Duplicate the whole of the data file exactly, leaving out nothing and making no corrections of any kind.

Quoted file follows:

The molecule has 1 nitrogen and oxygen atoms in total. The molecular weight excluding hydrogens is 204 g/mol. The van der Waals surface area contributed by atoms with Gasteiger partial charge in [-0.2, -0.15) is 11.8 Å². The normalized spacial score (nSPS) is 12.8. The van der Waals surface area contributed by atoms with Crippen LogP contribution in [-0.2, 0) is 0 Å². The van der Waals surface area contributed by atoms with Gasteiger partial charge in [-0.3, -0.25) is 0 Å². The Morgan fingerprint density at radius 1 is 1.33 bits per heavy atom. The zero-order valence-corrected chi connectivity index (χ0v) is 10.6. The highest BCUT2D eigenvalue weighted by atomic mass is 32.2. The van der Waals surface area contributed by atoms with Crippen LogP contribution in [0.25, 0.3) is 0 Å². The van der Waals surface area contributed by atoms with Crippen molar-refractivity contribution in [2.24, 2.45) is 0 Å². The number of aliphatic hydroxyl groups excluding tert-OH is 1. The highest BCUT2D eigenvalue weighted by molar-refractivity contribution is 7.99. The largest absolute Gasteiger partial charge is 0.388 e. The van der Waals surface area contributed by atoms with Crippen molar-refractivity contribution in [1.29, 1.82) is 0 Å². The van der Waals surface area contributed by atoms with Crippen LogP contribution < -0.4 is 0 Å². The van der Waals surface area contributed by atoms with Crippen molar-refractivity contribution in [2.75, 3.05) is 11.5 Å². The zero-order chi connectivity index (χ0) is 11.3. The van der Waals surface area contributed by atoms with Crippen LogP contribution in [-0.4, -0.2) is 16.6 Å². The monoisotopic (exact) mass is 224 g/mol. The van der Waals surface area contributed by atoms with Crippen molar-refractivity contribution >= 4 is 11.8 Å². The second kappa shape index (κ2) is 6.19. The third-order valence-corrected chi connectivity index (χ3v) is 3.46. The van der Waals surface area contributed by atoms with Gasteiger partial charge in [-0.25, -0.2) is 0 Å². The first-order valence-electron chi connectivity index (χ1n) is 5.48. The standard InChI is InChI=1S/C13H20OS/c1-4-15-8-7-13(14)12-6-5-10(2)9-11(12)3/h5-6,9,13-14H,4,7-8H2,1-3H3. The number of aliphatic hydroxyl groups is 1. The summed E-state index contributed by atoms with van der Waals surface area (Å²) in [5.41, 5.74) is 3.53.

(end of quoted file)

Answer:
The molecule has 1 nitrogen and oxygen atoms in total. The molecular weight excluding hydrogens is 204 g/mol. The van der Waals surface area contributed by atoms with Gasteiger partial charge in [-0.2, -0.15) is 11.8 Å². The normalized spacial score (nSPS) is 12.8. The van der Waals surface area contributed by atoms with Crippen LogP contribution in [-0.2, 0) is 0 Å². The van der Waals surface area contributed by atoms with Gasteiger partial charge in [-0.3, -0.25) is 0 Å². The Morgan fingerprint density at radius 1 is 1.33 bits per heavy atom. The zero-order valence-corrected chi connectivity index (χ0v) is 10.6. The highest BCUT2D eigenvalue weighted by atomic mass is 32.2. The van der Waals surface area contributed by atoms with Crippen LogP contribution in [0.25, 0.3) is 0 Å². The van der Waals surface area contributed by atoms with Crippen molar-refractivity contribution in [2.24, 2.45) is 0 Å². The number of aliphatic hydroxyl groups excluding tert-OH is 1. The highest BCUT2D eigenvalue weighted by molar-refractivity contribution is 7.99. The largest absolute Gasteiger partial charge is 0.388 e. The van der Waals surface area contributed by atoms with Crippen molar-refractivity contribution in [1.29, 1.82) is 0 Å². The van der Waals surface area contributed by atoms with Crippen LogP contribution < -0.4 is 0 Å². The van der Waals surface area contributed by atoms with Crippen molar-refractivity contribution in [2.75, 3.05) is 11.5 Å². The zero-order chi connectivity index (χ0) is 11.3. The van der Waals surface area contributed by atoms with Crippen LogP contribution in [-0.4, -0.2) is 16.6 Å². The monoisotopic (exact) mass is 224 g/mol. The van der Waals surface area contributed by atoms with Crippen molar-refractivity contribution >= 4 is 11.8 Å². The second kappa shape index (κ2) is 6.19. The third-order valence-corrected chi connectivity index (χ3v) is 3.46. The van der Waals surface area contributed by atoms with Gasteiger partial charge in [-0.25, -0.2) is 0 Å². The first-order valence-electron chi connectivity index (χ1n) is 5.48. The standard InChI is InChI=1S/C13H20OS/c1-4-15-8-7-13(14)12-6-5-10(2)9-11(12)3/h5-6,9,13-14H,4,7-8H2,1-3H3. The number of aliphatic hydroxyl groups is 1. The summed E-state index contributed by atoms with van der Waals surface area (Å²) in [5.41, 5.74) is 3.53.